Clerk & Lindsell on Torts (13th ed.), para. 681 at p. 346 have also defined false imprisonment as the "complete deprivation of liberty for any time, however short, without lawful cause."
 The Court of Appeal in ATTA AND ANOTHER v AMOASI AND ANOTHER, delivered itself per Francois JA (as he then was) that:
Imprisonment is "the restraint of a man's liberty." Any form of constraint that deprives a person of his liberty of free movement whether it amounts to a confinement within the four walls of a room or notionally, as the show of force which clamps fetters on a person's freedom of locomotion, will by definition, amount to imprisonment. The imprisonment however has to be total and the question at the end of the day will be whether the plaintiff still had a choice for the free exercise of will and movement. Guidelines are set by authorities for determining whether restraint is complete or whether an avenue for escape is still open.
 Basing myself on the law as espoused above, I am of the opinion that the determination of whether or not a person has been detained must be made in context of each case and the facts as presented. To my mind the act complained of must be seen in the light of all the surrounding circumstances. Perspective is of utmost importance in considering the law and principles as stated above because a true perspective is only possible when all the relevant facts are considered, seen and put in proper context. It is also important to note that if the restraint is only partial, leaving a reasonable means of escape, then no false imprisonment has occurred.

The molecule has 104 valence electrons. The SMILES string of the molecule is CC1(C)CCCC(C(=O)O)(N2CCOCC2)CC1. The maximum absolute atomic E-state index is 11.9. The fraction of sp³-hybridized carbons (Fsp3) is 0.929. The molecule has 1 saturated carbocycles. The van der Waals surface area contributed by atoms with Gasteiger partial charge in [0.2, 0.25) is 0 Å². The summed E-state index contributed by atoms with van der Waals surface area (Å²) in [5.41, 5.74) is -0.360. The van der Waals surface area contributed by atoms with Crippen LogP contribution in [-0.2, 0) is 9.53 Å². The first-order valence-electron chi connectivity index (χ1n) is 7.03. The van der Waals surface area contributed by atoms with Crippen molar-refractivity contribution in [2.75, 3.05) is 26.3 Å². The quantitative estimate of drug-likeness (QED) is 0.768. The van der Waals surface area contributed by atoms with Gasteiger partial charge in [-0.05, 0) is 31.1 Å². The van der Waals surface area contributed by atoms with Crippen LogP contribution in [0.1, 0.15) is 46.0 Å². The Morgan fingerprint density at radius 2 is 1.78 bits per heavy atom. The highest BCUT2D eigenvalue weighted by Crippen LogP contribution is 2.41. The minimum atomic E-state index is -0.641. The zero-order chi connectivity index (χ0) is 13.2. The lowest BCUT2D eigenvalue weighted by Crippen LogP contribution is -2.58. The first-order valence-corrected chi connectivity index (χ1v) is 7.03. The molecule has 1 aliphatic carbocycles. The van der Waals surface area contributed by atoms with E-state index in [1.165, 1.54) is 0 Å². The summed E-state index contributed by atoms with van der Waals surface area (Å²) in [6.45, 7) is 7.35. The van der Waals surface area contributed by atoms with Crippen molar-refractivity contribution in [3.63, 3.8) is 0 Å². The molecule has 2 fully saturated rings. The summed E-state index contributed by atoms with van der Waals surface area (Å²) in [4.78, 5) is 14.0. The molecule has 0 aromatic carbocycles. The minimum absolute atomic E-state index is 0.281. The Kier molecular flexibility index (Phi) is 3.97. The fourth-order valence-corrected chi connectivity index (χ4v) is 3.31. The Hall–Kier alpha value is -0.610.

From the law a Court called upon to consider whether a person is falsely imprisoned ought to look at the circumstances and to determine whether or not the restraint and/or the imprisonment was lawful. I shall therefore apply the law with the evidence heard at trial.
 Now, it is the case of the Plaintiff that although the Defendant Company’s security men had the right to do their work if they suspected him of theft, in his opinion the manner they carried out their work was wrong and unreasonable. Giving evidence in support of his claim Mr. Ayi-Bonte did testify that although he agreed that the security man who searched him had a duty to do his work he trampled on his right as a citizen and a shopper. Explaining further he testified that after the sensormatic machine went off the first time and he was searched and nothing was found on him, when it went off the second time the security man still held onto him. Accordingly, he testified that he was embarrassed and his reputation was injured, he added.
 Under cross-examination, this is what the Plaintiff said as captured in the proceedings of Wednesday June 14, 2017.
Q: You also state that there were macho men correct?
A: These were strong looking men.
Q: I am suggesting to you that only one security man approached you when that the antitheft alarm went off.